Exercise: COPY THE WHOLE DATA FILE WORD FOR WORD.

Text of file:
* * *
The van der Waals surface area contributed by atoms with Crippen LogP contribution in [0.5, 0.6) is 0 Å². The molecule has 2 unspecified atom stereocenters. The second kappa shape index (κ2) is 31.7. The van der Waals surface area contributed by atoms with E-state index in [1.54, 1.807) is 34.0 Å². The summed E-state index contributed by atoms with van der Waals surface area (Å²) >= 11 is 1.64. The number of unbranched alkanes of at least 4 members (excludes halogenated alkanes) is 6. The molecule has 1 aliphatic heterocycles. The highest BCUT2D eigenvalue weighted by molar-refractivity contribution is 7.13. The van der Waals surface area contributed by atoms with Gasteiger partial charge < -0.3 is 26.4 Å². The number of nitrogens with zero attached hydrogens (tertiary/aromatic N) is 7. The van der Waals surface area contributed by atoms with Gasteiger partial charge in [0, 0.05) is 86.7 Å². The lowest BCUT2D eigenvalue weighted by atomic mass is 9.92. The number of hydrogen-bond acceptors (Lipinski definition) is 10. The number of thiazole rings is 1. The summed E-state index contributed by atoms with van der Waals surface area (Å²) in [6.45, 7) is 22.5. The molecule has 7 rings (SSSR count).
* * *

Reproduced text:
The van der Waals surface area contributed by atoms with Crippen LogP contribution in [0.5, 0.6) is 0 Å². The molecule has 2 unspecified atom stereocenters. The second kappa shape index (κ2) is 31.7. The van der Waals surface area contributed by atoms with E-state index in [1.54, 1.807) is 34.0 Å². The summed E-state index contributed by atoms with van der Waals surface area (Å²) >= 11 is 1.64. The number of unbranched alkanes of at least 4 members (excludes halogenated alkanes) is 6. The molecule has 1 aliphatic heterocycles. The highest BCUT2D eigenvalue weighted by molar-refractivity contribution is 7.13. The van der Waals surface area contributed by atoms with Gasteiger partial charge < -0.3 is 26.4 Å². The number of nitrogens with zero attached hydrogens (tertiary/aromatic N) is 7. The van der Waals surface area contributed by atoms with Gasteiger partial charge in [0, 0.05) is 86.7 Å². The lowest BCUT2D eigenvalue weighted by atomic mass is 9.92. The number of hydrogen-bond acceptors (Lipinski definition) is 10. The number of thiazole rings is 1. The summed E-state index contributed by atoms with van der Waals surface area (Å²) in [6.45, 7) is 22.5. The molecule has 7 rings (SSSR count).